• Human papillomavirus (HPV) is a group of viruses that are extremely common worldwide.
• There are more than 100 types of HPV, of which at least 14 are cancer-causing (also known as high risk type).
• HPV is mainly transmitted through sexual contact and most people are infected with HPV shortly after the onset of sexual activity.
• Cervical cancer is caused by sexually acquired infection with certain types of HPV.
• Two HPV types (16 and 18) cause 70% of cervical cancers and precancerous cervical lesions.
• There is also evidence linking HPV with cancers of the anus, vulva, vagina, penis and oropharynx.
• Cervical cancer is the second most common cancer in women living in less developed regions with an estimated 570 000 new cases (1) in 2018 (84% of the new cases worldwide).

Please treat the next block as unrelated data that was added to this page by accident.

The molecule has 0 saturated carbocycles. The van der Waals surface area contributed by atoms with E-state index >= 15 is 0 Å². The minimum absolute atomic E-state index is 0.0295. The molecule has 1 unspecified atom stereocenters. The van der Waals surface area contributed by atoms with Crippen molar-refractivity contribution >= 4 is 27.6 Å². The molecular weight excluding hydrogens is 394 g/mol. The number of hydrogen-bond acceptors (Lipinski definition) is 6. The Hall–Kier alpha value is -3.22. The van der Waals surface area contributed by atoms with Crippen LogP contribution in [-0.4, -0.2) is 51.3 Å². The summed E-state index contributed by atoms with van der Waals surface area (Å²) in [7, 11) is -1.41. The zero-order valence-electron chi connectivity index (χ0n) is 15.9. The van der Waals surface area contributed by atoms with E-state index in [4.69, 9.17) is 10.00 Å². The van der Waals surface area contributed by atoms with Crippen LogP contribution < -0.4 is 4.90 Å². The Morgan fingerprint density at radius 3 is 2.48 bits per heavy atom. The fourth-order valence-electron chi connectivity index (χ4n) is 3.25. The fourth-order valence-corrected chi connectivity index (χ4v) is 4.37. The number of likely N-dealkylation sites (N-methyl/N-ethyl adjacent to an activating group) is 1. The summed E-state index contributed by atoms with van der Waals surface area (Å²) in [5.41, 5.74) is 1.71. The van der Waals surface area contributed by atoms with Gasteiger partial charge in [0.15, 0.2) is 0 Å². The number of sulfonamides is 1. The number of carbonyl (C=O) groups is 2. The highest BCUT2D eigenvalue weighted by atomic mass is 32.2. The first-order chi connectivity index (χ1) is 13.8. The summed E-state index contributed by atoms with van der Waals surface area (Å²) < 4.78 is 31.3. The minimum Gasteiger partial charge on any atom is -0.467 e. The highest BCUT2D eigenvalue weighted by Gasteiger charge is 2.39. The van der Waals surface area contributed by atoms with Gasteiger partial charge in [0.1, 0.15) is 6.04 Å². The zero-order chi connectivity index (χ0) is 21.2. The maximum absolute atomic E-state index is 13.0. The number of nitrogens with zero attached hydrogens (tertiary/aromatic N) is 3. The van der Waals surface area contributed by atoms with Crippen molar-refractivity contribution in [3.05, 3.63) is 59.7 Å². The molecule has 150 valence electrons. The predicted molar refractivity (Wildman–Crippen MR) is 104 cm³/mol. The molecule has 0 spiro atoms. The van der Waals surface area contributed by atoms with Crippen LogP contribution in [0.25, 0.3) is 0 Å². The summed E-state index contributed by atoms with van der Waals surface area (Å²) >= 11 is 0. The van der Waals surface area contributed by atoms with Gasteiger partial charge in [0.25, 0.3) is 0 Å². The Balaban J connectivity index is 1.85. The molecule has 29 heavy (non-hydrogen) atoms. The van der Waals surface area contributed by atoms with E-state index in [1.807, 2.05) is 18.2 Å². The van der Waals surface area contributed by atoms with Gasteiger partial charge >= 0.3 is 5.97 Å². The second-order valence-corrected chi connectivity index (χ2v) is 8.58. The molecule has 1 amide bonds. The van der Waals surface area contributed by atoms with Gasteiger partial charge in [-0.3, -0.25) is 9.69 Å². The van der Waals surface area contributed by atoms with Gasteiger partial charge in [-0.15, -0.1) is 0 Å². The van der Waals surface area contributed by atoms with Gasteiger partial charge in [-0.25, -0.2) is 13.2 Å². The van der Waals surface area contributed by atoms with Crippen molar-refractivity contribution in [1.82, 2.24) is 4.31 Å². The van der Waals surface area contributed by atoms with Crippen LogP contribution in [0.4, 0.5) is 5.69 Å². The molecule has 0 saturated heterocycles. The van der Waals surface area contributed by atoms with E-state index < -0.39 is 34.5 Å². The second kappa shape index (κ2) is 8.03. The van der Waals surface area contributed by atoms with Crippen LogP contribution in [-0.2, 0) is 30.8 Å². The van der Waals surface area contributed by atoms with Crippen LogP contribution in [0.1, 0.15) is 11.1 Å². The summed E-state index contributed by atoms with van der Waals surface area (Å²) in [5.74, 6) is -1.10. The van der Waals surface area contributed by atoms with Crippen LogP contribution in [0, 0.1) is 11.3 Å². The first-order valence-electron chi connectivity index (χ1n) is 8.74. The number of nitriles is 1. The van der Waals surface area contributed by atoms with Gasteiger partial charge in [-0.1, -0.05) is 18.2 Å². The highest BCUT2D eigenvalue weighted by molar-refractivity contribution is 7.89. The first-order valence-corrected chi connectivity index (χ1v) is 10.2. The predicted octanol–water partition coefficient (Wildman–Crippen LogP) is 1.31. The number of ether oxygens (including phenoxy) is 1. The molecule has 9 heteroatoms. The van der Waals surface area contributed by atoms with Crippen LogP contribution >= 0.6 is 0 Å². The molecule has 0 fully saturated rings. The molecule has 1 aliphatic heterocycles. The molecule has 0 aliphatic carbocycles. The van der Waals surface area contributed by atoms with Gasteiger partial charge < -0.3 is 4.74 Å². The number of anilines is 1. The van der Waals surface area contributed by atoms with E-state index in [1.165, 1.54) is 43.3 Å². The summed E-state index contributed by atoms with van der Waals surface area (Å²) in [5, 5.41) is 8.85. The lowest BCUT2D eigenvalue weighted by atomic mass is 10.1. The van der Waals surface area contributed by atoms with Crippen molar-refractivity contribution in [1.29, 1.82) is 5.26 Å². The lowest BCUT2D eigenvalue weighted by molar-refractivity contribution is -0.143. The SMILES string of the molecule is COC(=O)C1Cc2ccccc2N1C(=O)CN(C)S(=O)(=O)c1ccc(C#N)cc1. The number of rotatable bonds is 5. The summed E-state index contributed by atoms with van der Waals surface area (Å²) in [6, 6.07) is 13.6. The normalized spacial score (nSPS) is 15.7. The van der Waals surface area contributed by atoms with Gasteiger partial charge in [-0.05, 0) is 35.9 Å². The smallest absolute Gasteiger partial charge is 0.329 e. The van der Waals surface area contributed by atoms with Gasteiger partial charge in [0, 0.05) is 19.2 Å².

• In 2018, approximately 311 000 women died from cervical cancer; more than 85% of these deaths occurring in low- and middle-income countries.
• Comprehensive cervical cancer control includes primary prevention (vaccination against HPV), secondary prevention (screening and treatment of pre-cancerous lesions), tertiary prevention (diagnosis and treatment of invasive cervical cancer) and palliative care.
• Vaccines that protect against HPV 16 and 18 are recommended by WHO and have been approved for use in many countries.
• Screening and treatment of pre-cancer lesions in women of 30 years and more is a cost-effective way to prevent cervical cancer.
• Clinical trials and post-marketing surveillance have shown that HPV vaccines are very safe and very effective in preventing infections with HPV infections.
• Cervical cancer can be cured if diagnosed at an early stage.
What is HPV?